The sunny pink-and-blue building at 246 West 17th has a model apartment and, of course, a companion book—they all do now—with drawings of imaginary families, the most prominent at 246 an interracial family and, of course, the mother is a psychologist wanting only goodness and reasonableness and for the children, too. All these tours in sales offices begin with the salesperson standing before a scale model. The world is a big, empty dollhouse. We’re all just trying to fill it.
Sheffield57’s “re-envisioned condos” at 322 West 57th should win a Nobel. Following are excerpts from the press release about the different apartments: “The Attorney,” who is “about power and sophistication” and has “embossed ostrich” and “shelves crafted in Macassar ebony.” He sounds rough but he likes the water, as evidenced by the white sailing photography. “The Fashion Shoe Designer” has “bright snakeskin pillows” and “glow-box nightstands.” No more need be said.
The “Elegant Woman Writer … ,” a lady of a certain age “with grown niece and faux tortoiseshell tables.” (But what about the Woman Who Is Screaming At Everybody on the Phone and Throwing Scouring Powder on her Pasta? Just what does that apartment look like? Is there a Persian carpet soaked with vermouth?)
Then there’s the new 21-story Gramercy going up on East 23rd Street (contracts for 70 percent reportedly went out the weekend after the office opened last week), the Michael Shvo and Philippe Starck extravaganza of a showroom with a rhinoceros head, and a bottle of Château Lafite Rothschild, a bowl of green apples and Mr. Starck on flat screens flying around the city, for he is the ultimate fictional resident in his own designed interiors.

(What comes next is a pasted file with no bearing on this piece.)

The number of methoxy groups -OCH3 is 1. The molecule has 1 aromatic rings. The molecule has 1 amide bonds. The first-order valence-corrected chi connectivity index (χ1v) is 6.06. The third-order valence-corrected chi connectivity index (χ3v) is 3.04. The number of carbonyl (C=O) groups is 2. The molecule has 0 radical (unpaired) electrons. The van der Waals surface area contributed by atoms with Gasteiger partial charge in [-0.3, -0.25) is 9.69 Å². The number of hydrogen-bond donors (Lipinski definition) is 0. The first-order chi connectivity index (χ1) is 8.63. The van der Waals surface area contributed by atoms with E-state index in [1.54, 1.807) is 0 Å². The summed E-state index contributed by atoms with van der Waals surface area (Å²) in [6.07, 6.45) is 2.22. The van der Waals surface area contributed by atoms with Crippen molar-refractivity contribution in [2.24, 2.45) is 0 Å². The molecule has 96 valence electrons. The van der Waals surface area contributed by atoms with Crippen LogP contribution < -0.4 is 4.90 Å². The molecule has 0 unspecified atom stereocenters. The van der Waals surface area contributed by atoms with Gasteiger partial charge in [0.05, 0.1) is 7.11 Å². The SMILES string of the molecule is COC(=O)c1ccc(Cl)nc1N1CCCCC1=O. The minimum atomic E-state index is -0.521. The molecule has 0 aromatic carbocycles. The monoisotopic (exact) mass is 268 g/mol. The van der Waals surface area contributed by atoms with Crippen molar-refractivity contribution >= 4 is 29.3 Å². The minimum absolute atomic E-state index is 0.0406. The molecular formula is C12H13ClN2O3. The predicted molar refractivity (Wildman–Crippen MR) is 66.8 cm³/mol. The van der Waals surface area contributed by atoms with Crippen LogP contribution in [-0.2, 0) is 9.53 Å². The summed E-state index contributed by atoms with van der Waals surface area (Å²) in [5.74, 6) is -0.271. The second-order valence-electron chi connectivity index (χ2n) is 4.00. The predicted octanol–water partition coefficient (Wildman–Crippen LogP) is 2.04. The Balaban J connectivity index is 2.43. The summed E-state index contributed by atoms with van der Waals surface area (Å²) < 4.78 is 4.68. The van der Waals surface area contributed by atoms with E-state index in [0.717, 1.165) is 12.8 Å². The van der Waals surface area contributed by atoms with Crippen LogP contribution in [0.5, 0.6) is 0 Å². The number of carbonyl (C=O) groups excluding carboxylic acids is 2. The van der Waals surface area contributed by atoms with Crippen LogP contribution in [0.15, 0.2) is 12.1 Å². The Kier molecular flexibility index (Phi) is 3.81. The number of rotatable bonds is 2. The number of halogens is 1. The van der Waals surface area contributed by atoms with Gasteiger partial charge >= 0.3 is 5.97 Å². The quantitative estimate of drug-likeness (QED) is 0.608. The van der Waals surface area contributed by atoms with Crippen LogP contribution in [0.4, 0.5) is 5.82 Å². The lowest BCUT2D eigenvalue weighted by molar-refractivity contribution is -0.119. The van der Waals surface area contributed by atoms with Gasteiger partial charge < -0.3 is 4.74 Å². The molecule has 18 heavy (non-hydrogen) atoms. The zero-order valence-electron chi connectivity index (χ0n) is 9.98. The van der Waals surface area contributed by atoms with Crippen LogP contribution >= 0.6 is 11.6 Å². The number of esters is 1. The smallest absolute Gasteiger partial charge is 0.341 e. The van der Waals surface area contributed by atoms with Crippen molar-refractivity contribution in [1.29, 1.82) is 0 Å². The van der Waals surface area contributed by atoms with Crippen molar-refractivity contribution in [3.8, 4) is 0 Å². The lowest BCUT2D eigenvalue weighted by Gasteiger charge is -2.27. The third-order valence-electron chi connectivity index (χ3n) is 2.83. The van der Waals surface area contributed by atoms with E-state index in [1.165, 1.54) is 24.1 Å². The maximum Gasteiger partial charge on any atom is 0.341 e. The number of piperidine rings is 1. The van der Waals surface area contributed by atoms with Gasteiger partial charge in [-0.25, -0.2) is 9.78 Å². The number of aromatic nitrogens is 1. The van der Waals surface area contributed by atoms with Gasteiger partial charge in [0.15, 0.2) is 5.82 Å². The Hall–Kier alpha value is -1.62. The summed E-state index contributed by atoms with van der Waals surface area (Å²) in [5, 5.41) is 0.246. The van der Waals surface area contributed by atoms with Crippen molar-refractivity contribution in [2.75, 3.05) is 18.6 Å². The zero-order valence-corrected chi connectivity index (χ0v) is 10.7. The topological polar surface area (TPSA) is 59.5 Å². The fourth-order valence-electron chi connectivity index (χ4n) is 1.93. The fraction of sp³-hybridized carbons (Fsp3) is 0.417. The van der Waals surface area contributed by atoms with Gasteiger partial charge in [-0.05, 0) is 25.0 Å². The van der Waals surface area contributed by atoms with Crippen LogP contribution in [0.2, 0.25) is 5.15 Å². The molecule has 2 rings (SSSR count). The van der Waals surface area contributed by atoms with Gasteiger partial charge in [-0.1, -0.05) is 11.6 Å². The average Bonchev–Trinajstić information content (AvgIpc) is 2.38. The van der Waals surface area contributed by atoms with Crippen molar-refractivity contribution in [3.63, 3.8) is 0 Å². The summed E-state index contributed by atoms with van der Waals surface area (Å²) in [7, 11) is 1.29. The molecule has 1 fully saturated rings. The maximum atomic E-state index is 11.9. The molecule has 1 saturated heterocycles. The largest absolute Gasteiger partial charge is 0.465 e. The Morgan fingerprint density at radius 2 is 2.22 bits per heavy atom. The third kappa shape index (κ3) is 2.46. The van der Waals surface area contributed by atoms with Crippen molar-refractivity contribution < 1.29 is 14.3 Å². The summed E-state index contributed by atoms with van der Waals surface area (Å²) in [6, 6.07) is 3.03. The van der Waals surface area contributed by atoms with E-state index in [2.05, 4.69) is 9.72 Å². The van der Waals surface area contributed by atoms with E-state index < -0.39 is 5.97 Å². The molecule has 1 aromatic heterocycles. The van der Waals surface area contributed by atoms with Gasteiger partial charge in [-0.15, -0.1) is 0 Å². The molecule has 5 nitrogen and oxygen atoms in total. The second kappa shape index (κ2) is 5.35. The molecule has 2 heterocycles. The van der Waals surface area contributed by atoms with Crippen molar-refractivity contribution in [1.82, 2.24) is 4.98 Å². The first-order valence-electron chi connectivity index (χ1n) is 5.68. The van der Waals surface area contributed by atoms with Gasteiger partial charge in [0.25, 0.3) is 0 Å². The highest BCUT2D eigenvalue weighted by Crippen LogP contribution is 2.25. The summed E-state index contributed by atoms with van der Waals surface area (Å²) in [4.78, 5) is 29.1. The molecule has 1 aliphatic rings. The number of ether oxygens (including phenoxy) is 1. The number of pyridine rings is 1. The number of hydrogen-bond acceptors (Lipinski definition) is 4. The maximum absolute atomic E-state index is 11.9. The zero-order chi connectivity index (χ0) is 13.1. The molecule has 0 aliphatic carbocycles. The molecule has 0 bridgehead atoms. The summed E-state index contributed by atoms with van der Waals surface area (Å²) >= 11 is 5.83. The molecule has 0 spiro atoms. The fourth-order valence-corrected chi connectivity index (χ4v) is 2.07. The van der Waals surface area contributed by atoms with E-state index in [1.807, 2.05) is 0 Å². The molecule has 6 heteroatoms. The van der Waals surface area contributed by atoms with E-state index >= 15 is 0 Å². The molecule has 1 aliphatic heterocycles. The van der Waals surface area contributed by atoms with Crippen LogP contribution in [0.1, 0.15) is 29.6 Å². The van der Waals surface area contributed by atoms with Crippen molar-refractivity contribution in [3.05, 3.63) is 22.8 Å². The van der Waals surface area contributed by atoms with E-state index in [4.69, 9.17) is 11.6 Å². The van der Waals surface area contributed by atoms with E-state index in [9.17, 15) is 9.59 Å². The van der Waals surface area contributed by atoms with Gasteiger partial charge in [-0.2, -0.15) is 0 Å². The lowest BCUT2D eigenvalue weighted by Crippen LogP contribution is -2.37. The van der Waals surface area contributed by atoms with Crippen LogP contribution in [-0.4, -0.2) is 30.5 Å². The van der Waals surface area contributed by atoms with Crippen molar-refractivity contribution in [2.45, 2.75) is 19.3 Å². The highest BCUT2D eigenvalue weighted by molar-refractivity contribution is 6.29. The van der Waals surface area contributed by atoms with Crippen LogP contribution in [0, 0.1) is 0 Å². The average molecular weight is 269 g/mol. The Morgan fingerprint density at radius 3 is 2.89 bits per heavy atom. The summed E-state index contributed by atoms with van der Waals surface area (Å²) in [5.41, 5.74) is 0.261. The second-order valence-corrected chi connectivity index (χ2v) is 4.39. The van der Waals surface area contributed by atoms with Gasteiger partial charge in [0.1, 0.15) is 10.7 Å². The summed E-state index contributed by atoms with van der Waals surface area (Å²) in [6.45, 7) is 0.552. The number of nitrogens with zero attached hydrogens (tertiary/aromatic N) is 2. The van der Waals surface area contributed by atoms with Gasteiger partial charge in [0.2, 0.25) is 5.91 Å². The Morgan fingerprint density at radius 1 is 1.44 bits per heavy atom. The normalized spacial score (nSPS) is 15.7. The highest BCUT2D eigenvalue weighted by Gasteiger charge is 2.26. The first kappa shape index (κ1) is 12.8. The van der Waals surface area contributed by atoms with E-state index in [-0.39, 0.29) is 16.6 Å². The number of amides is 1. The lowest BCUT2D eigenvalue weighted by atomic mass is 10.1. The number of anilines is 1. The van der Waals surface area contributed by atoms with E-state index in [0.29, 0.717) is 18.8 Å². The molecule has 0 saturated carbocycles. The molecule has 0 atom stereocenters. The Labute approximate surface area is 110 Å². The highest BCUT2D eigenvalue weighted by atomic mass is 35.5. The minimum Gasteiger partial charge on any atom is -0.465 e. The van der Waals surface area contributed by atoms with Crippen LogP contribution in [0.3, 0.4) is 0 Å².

All these apartments have big art books or storybooks that expand the geography of the rooms that people are buying. If you bought at 141 Fifth (a sales office with flat file cabinet made upstate and a model apartment where the imaginary resident is reading Prescott’s History of the Conquest of Mexico), you would believe that you are getting the Arch in Washington Square and a little girl holding loaves of bread.
For people who have the money and know the neighborhood, all this fiction is like the key chain the automotive dealer gives you, or the ballpoint pen with his name on it. But for the rest, they are terribly effective, containing somehow all the hope and promise of the 1964 World’s Fair.
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